So what is productivity?   Well you could just call it efficiency, which everyone also wants; but productivity kicks efficiency up a notch by incorporating the notion of enhancing business processes, as was alluded to above, on top of the efficiency angle which is basically just getting more done or getting something done in less time.   And that’s why it’s important to be sure and help your customer understand that Collaboration is as integral a piece of the productivity story as UC is.   This is a potentially critical distinction because the idea of deep integration across the range of UC&C components and is a key (and possibly unique) benefit you have with the Microsoft platform.  So efficiency starts with having the best tools for your business – the right software really does make a difference, especially in today’s tough, competitive marketplace. Understanding what tools and technologies you can best leverage for specific tasks is key to boosting your productivity.

Productivity (for a business), in most cases, starts at the desktop.   If your customer is still on older (we call it legacy) desktop technologies that are likely less secure and less efficient, then that would be a good place to start.  In fact, if they don’t have a current desktop (e.g. Windows 7 and Office 2010), then they won’t be able to take full advantage of the latest server-side technologies such as Exchange 2010, SharePoint 2010, and Lync 2010, and even some of the basic server infrastructure stuff like Direct Access and Branch Cache.  In fact, if they’re still on Office 2003, they won’t even have the option of leveraging Office 365.  Consider using some of the resources at Microsoft at Work (see screenshot below) to help them see how getting on current technology can significantly impact efficiency and productivity and thus impact the bottom line.  EVERY business does email now and if you haven’t given them a demo or discussion of how Exchange 2010 with Outlook 2010 can revolutionize their inbox management and save time every day then you’re missing an opportunity there.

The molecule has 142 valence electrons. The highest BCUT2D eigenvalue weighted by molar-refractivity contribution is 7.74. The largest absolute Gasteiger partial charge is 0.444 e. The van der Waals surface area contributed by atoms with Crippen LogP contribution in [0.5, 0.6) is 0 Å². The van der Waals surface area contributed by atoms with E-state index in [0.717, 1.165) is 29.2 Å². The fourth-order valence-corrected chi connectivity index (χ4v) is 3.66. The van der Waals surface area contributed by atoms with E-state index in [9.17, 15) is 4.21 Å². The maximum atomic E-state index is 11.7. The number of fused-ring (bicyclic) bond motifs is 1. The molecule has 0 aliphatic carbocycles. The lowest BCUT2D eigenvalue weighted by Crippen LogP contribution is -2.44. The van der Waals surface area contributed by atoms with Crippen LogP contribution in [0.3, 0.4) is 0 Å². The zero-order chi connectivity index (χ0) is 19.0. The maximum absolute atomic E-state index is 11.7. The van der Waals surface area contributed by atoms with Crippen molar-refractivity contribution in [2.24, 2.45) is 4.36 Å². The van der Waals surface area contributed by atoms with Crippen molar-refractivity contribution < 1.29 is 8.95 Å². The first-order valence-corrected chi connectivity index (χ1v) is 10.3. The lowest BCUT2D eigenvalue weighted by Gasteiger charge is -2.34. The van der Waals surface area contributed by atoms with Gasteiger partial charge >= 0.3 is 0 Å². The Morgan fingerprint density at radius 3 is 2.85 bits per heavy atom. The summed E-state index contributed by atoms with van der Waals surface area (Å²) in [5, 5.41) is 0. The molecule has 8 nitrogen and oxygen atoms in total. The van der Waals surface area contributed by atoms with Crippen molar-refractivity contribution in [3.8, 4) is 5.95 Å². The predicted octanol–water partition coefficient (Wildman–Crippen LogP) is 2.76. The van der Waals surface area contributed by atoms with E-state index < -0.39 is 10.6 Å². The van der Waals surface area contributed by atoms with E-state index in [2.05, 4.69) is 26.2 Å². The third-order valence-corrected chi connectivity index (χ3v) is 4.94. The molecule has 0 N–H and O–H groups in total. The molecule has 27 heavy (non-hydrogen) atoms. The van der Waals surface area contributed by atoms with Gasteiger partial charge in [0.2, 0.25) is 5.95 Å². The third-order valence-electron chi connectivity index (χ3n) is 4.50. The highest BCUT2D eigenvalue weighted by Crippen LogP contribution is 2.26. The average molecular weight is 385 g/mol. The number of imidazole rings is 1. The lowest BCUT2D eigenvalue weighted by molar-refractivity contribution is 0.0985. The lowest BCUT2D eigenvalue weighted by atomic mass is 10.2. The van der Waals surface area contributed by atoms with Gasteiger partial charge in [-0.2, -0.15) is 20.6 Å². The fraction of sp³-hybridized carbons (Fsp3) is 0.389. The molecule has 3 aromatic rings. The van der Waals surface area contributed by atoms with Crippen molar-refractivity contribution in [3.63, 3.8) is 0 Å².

In this same vein, here’s a link to something called Microsoft Productivity Hub (it’s on the Microsoft Download Center, so if this link doesn’t work for some reason, just search for it on Download Center).  The Productivity Hub is a Microsoft SharePoint Server 2007 site collection that offers training materials for end-users, that you can download and put on your SharePoint site (you, and your customers, do have one of those I hope Smile).

And before I finish off this initial installment in this series, let me point out this site: Innovations in Workplace Productivity, and let me also call out another link that you should definitely explore:  The Future of Productivity Starts Here.  I think you will find the Business Challenges part of this site informative and it will help you lay the foundation for the customer conversation by highlighting some of the major issues many of your customers are dealing with.  But don’t forget to check out the “Our Solutions” and Why Microsoft” areas of that site as well, if you need more ideas or resources.  The Why Microsoft section includes information on how Microsoft is an industry leader in most UC&C areas according to Gartner.

OK, so I think that should set the stage for you to start having a robust customer conversation around productivity, with a focus on UC (which is where started this odyssey).  In Part 2 I will address the Unified Communication solution in general before we start to get into Lync specifically in Part 3.